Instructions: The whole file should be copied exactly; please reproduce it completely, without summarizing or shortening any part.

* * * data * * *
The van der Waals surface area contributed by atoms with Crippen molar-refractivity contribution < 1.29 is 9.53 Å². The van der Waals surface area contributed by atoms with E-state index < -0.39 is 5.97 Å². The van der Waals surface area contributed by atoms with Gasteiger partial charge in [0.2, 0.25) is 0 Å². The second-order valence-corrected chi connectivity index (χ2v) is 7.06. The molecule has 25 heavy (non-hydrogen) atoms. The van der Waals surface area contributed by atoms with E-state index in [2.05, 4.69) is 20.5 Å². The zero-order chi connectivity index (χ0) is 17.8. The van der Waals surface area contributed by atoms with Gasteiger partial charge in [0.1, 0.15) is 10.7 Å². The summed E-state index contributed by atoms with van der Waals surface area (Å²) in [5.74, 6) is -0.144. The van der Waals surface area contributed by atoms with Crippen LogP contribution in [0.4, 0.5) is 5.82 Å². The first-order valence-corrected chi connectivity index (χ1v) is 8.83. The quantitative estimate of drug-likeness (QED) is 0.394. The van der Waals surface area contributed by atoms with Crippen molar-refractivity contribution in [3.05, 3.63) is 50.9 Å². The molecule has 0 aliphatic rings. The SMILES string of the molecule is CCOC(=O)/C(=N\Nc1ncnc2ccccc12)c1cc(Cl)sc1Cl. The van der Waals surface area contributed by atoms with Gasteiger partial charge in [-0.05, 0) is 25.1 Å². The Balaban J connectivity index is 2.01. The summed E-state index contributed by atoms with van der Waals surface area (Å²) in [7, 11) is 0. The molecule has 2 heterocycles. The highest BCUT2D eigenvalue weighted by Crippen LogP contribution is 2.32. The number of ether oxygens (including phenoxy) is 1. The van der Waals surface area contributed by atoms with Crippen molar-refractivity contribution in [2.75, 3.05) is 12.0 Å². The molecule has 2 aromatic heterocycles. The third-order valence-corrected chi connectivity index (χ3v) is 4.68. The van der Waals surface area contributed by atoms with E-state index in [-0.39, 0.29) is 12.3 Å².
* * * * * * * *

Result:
The van der Waals surface area contributed by atoms with Crippen molar-refractivity contribution < 1.29 is 9.53 Å². The van der Waals surface area contributed by atoms with E-state index < -0.39 is 5.97 Å². The van der Waals surface area contributed by atoms with Gasteiger partial charge in [0.2, 0.25) is 0 Å². The second-order valence-corrected chi connectivity index (χ2v) is 7.06. The molecule has 25 heavy (non-hydrogen) atoms. The van der Waals surface area contributed by atoms with E-state index in [2.05, 4.69) is 20.5 Å². The zero-order chi connectivity index (χ0) is 17.8. The van der Waals surface area contributed by atoms with Gasteiger partial charge in [0.1, 0.15) is 10.7 Å². The summed E-state index contributed by atoms with van der Waals surface area (Å²) in [5.74, 6) is -0.144. The van der Waals surface area contributed by atoms with Crippen LogP contribution in [0.4, 0.5) is 5.82 Å². The first-order valence-corrected chi connectivity index (χ1v) is 8.83. The quantitative estimate of drug-likeness (QED) is 0.394. The van der Waals surface area contributed by atoms with Crippen molar-refractivity contribution in [3.05, 3.63) is 50.9 Å². The molecule has 0 aliphatic rings. The SMILES string of the molecule is CCOC(=O)/C(=N\Nc1ncnc2ccccc12)c1cc(Cl)sc1Cl. The van der Waals surface area contributed by atoms with Gasteiger partial charge in [-0.05, 0) is 25.1 Å². The Balaban J connectivity index is 2.01. The summed E-state index contributed by atoms with van der Waals surface area (Å²) in [7, 11) is 0. The molecule has 2 heterocycles. The highest BCUT2D eigenvalue weighted by Crippen LogP contribution is 2.32. The number of ether oxygens (including phenoxy) is 1. The van der Waals surface area contributed by atoms with Crippen molar-refractivity contribution in [2.75, 3.05) is 12.0 Å². The molecule has 2 aromatic heterocycles. The third-order valence-corrected chi connectivity index (χ3v) is 4.68. The van der Waals surface area contributed by atoms with E-state index in [-0.39, 0.29) is 12.3 Å².